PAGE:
Great artists as teachers, not just artists

By , Special to The Christian Science Monitor

Sandra Grindlay, an instructor at the Buckingham, Browne, and Nichols School in Cambridge, Mass., contends that art history is more than just an ''art for art's sake'' proposition. ''In an age which is as visually oriented as ours,'' she explains, ''it is essential to develop a discerning eye.''

Yet, in the eyes of Mrs. Grindlay, many people are ''visually illiterate.'' She explains that ''there is a syntax and a grammar to seeing just as there is to reading.'' In art, this visual language is composed of line, color, space, form, light. An artist uses these elements, in the same manner that a writer uses words, to create an image or establish a mood.

In her classes Mrs. Grindlay uses slides to illustrate how these principles have been applied by artists throughout history. Van Gogh's ''The Starry Night'' flashes on the screen, and the students immediately respond to the energized yellows and blues that engulf the canvas. The jarring color combinations create a strong emotional response in the viewer. She refers to Van Gogh's diary, in which he speaks of his ''sensitivity to color, and this particular language, the effect of complementary colors, of their contrasts and harmony.''

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Mrs. Grindlay explains: ''Lines also give strong definition to art and architecture. Vertical lines, as evidenced in the procession of royal figures in the 'Justinian and Theodora' mosaic in Ravenna, Italy, lend a regal quality to the work. The series of horizontal lines in Ruisdael's Dutch-landscape 'View of Harlem' produces a calming effect on the eye. Yet the viewer is jarred by the short, staccato, diagonal lines in Marcel Duchamp's 'Nude Descending a Staircase.' ''

Mrs. Grindlay explains that a knowledge of these principles enhances one's appreciation of art and leads to a more logical interpretation of one's everyday visual perceptions.

Art can be a stimulating counterbalance for the political-science or business major. It is a particularly good elective, because one is also exposed to history, literature, and philosophy.

She goes on to say: ''Students learn that the Greeks' desire for order was not just confined to architecture and sculpture. It permeated every aspect of that society and set many precedents in the establishment of social and aesthetic standards which are observed today. Many of the principles which went into the designing of the Parthenon, for example, are found in the designs of Christopher Wren, Bulfinch, and Le Corbusier.''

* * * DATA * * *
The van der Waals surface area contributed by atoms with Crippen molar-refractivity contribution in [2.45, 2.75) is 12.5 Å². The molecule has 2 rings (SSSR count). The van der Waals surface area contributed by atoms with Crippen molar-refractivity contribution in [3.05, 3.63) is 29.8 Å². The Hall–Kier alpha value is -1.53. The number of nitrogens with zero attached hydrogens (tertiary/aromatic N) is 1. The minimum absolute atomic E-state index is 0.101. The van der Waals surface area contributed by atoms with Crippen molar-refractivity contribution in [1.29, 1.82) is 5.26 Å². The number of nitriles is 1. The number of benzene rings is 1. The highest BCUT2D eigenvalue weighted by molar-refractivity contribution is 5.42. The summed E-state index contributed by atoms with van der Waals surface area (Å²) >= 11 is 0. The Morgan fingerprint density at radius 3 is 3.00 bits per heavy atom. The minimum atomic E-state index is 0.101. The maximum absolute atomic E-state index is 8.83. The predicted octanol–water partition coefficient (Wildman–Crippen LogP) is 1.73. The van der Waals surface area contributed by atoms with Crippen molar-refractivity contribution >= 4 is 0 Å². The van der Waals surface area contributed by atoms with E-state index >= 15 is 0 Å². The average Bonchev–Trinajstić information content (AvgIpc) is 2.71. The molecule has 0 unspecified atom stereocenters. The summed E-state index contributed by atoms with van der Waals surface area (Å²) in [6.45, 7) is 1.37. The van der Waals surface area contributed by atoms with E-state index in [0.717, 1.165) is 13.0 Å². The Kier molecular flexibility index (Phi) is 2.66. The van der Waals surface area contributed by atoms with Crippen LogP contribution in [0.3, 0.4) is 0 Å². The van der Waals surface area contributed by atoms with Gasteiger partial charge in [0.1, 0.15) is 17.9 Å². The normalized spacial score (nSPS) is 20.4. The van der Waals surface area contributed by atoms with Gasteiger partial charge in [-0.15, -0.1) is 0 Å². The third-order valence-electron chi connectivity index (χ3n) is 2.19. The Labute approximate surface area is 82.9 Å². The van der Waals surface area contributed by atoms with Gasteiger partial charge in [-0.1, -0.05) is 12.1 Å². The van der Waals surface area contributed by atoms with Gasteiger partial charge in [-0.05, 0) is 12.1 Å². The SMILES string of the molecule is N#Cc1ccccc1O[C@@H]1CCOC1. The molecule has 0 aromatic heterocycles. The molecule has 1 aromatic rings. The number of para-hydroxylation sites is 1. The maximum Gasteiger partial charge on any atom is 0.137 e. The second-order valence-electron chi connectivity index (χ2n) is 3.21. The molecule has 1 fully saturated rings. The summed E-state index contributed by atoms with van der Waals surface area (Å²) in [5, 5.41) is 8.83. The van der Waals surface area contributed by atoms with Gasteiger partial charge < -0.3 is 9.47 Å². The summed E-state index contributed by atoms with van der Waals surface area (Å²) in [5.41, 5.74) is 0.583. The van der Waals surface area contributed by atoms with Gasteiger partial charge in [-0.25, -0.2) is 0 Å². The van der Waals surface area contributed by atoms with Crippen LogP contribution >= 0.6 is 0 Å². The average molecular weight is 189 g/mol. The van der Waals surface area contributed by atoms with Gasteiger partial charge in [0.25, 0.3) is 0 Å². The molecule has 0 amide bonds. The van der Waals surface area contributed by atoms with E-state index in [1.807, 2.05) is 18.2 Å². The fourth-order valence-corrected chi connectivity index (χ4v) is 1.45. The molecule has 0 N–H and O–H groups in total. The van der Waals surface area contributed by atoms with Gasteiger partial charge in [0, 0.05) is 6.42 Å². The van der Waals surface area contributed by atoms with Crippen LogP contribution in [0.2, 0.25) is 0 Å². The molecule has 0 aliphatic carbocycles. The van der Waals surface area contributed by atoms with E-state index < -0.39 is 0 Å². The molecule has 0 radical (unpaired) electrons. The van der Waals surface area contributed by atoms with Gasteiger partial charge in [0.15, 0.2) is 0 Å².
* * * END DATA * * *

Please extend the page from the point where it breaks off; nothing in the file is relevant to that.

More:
In the words of Impressionist painter Camille Pissarro, ''Painting is bound up with its time.'' So in studying, art students must be familiar with the cultural and social conditions of a particular period. The monumental quality of Michelangelo's works, for instance, reflects the enormous impact he and other Renaissance thinkers had on the world. And the age of the Gothic cathedrals evolved in the13th century, when the church played a predominant role in European life.

Mrs. Grindlay points out that there is a dialectic to art. ''Each new period evolves in the form of a reaction to the previous school of thought, or to circumstances surrounding the artists' life. As Parmigianino's 'Madonna With a Long Neck' illustrates, the Mannerists rebelled against the stability and perfection of the High Renaissance by creating absurdly distorted renderings of the human form. And Picasso painted 'Guernica' in a horrified response to the Germans' bombing of Spain in the Spanish Civil War.''

However, Mrs. Grindlay cautions students against the formulaic approach to art. ''The rules and historical patterns should serve as guidelines, but they should not inhibit the creative interpretation of art. Unlike mathematics, where there is only one answer to an equation, there can be any number of valid responses to a work of art,'' she says.

As a following Somerset Maugham anecdote indicates, sometimes the layman gets more out of a work of art than the connoisseur:

''I bought an abstract painting which Leger called 'Les Toits de Paris.' My friends mocked me and asked me why I bought that fantastic compositon. . . . I had a cook then, and I was surprised to see her constantly standing in front of the picture as though hypnotized, and one day I asked her what she saw in it that so affected her. She could not explain. The picture gave her a mysterious emotion which I, more sophisticated, could not experience.''

This anecdote alludes to the primal connection between art and man. The cave art of 20,000 years ago was perhaps an early means of visual communication. As some of the richly colored renderings of animals and hunters indicate, there was more than just the desire to convey an idea. There was the desire to create beauty. Two hundred centuries later, this basic objective endures. Post-modernist painter Mark Rothko says, ''Art should communicate abstract thought through the simple expression of form.''

Yet, in the final analysis, Mrs. Grindlay believes that the study of art is like everything else in life, you get what you pay for. You must put effort into it, otherwise a trip to the museum will be like a trip to the swimming pool for those who haven't learned to swim.

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